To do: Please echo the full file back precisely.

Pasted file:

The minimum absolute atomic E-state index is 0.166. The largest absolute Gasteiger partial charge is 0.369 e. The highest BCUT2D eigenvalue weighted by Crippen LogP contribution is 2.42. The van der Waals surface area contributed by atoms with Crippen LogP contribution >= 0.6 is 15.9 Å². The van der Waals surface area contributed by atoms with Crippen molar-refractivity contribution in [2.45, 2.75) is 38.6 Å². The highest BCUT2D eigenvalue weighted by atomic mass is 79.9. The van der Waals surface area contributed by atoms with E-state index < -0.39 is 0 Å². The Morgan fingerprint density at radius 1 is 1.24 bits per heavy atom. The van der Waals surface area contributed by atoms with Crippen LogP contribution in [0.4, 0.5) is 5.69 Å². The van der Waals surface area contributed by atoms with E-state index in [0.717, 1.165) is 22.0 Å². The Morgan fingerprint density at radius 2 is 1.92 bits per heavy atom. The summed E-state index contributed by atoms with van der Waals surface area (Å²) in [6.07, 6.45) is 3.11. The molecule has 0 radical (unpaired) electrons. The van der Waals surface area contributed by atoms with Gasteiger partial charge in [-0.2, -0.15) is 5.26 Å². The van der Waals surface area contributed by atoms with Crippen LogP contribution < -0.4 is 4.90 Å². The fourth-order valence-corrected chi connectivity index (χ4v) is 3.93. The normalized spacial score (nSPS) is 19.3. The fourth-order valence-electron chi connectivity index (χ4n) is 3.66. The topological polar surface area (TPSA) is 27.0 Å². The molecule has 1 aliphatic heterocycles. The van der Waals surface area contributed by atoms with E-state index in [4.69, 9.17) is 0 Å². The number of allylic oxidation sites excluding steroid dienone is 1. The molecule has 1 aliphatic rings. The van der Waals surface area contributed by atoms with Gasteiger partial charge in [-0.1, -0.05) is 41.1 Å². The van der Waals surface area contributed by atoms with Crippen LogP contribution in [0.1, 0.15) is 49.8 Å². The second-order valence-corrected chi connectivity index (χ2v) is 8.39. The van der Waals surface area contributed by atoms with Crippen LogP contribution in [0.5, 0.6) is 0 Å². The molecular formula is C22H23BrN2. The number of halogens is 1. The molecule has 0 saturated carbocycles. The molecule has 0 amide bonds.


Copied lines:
The minimum absolute atomic E-state index is 0.166. The largest absolute Gasteiger partial charge is 0.369 e. The highest BCUT2D eigenvalue weighted by Crippen LogP contribution is 2.42. The van der Waals surface area contributed by atoms with Crippen LogP contribution >= 0.6 is 15.9 Å². The van der Waals surface area contributed by atoms with Crippen molar-refractivity contribution in [2.45, 2.75) is 38.6 Å². The highest BCUT2D eigenvalue weighted by atomic mass is 79.9. The van der Waals surface area contributed by atoms with E-state index < -0.39 is 0 Å². The Morgan fingerprint density at radius 1 is 1.24 bits per heavy atom. The van der Waals surface area contributed by atoms with Crippen LogP contribution in [0.4, 0.5) is 5.69 Å². The van der Waals surface area contributed by atoms with E-state index in [0.717, 1.165) is 22.0 Å². The Morgan fingerprint density at radius 2 is 1.92 bits per heavy atom. The summed E-state index contributed by atoms with van der Waals surface area (Å²) in [6.07, 6.45) is 3.11. The molecule has 0 radical (unpaired) electrons. The van der Waals surface area contributed by atoms with Gasteiger partial charge in [-0.2, -0.15) is 5.26 Å². The van der Waals surface area contributed by atoms with Crippen LogP contribution < -0.4 is 4.90 Å². The fourth-order valence-corrected chi connectivity index (χ4v) is 3.93. The normalized spacial score (nSPS) is 19.3. The fourth-order valence-electron chi connectivity index (χ4n) is 3.66. The topological polar surface area (TPSA) is 27.0 Å². The molecule has 1 aliphatic heterocycles. The van der Waals surface area contributed by atoms with E-state index in [4.69, 9.17) is 0 Å². The number of allylic oxidation sites excluding steroid dienone is 1. The molecule has 1 aliphatic rings. The van der Waals surface area contributed by atoms with Gasteiger partial charge in [-0.1, -0.05) is 41.1 Å². The van der Waals surface area contributed by atoms with Crippen LogP contribution in [0.1, 0.15) is 49.8 Å². The second-order valence-corrected chi connectivity index (χ2v) is 8.39. The van der Waals surface area contributed by atoms with Crippen LogP contribution in [0.5, 0.6) is 0 Å². The molecular formula is C22H23BrN2. The number of halogens is 1. The molecule has 0 saturated carbocycles. The molecule has 0 amide bonds.